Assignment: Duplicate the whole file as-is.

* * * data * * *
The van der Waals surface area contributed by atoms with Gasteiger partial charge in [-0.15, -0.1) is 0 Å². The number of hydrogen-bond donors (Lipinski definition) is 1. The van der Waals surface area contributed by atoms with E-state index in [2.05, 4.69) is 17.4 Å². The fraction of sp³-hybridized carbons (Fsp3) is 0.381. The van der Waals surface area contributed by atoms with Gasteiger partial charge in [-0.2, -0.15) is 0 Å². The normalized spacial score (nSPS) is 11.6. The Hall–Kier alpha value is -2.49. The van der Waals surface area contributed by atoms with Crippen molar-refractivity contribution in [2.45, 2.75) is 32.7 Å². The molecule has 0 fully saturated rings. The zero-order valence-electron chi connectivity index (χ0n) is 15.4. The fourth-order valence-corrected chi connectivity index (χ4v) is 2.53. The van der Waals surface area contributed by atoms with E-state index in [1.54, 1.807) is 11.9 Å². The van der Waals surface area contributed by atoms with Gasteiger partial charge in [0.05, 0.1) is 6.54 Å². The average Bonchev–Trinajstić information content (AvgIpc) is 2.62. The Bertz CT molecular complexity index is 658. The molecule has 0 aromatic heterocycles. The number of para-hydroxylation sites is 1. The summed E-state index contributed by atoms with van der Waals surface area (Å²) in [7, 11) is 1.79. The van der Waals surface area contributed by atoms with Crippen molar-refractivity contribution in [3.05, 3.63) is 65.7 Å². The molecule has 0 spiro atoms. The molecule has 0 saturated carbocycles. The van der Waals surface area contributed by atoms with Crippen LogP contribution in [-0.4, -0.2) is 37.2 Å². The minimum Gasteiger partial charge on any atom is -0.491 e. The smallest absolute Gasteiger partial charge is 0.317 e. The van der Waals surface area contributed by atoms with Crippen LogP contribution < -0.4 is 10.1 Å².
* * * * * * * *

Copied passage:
The van der Waals surface area contributed by atoms with Gasteiger partial charge in [-0.15, -0.1) is 0 Å². The number of hydrogen-bond donors (Lipinski definition) is 1. The van der Waals surface area contributed by atoms with E-state index in [2.05, 4.69) is 17.4 Å². The fraction of sp³-hybridized carbons (Fsp3) is 0.381. The van der Waals surface area contributed by atoms with Gasteiger partial charge in [-0.2, -0.15) is 0 Å². The normalized spacial score (nSPS) is 11.6. The Hall–Kier alpha value is -2.49. The van der Waals surface area contributed by atoms with Crippen molar-refractivity contribution in [2.45, 2.75) is 32.7 Å². The molecule has 0 fully saturated rings. The zero-order valence-electron chi connectivity index (χ0n) is 15.4. The fourth-order valence-corrected chi connectivity index (χ4v) is 2.53. The van der Waals surface area contributed by atoms with E-state index in [1.54, 1.807) is 11.9 Å². The van der Waals surface area contributed by atoms with Gasteiger partial charge in [0.05, 0.1) is 6.54 Å². The average Bonchev–Trinajstić information content (AvgIpc) is 2.62. The Bertz CT molecular complexity index is 658. The molecule has 0 aromatic heterocycles. The number of para-hydroxylation sites is 1. The summed E-state index contributed by atoms with van der Waals surface area (Å²) in [7, 11) is 1.79. The van der Waals surface area contributed by atoms with Crippen molar-refractivity contribution in [3.05, 3.63) is 65.7 Å². The molecule has 0 spiro atoms. The molecule has 0 saturated carbocycles. The van der Waals surface area contributed by atoms with Crippen LogP contribution in [-0.4, -0.2) is 37.2 Å². The minimum Gasteiger partial charge on any atom is -0.491 e. The smallest absolute Gasteiger partial charge is 0.317 e. The van der Waals surface area contributed by atoms with Crippen LogP contribution < -0.4 is 10.1 Å².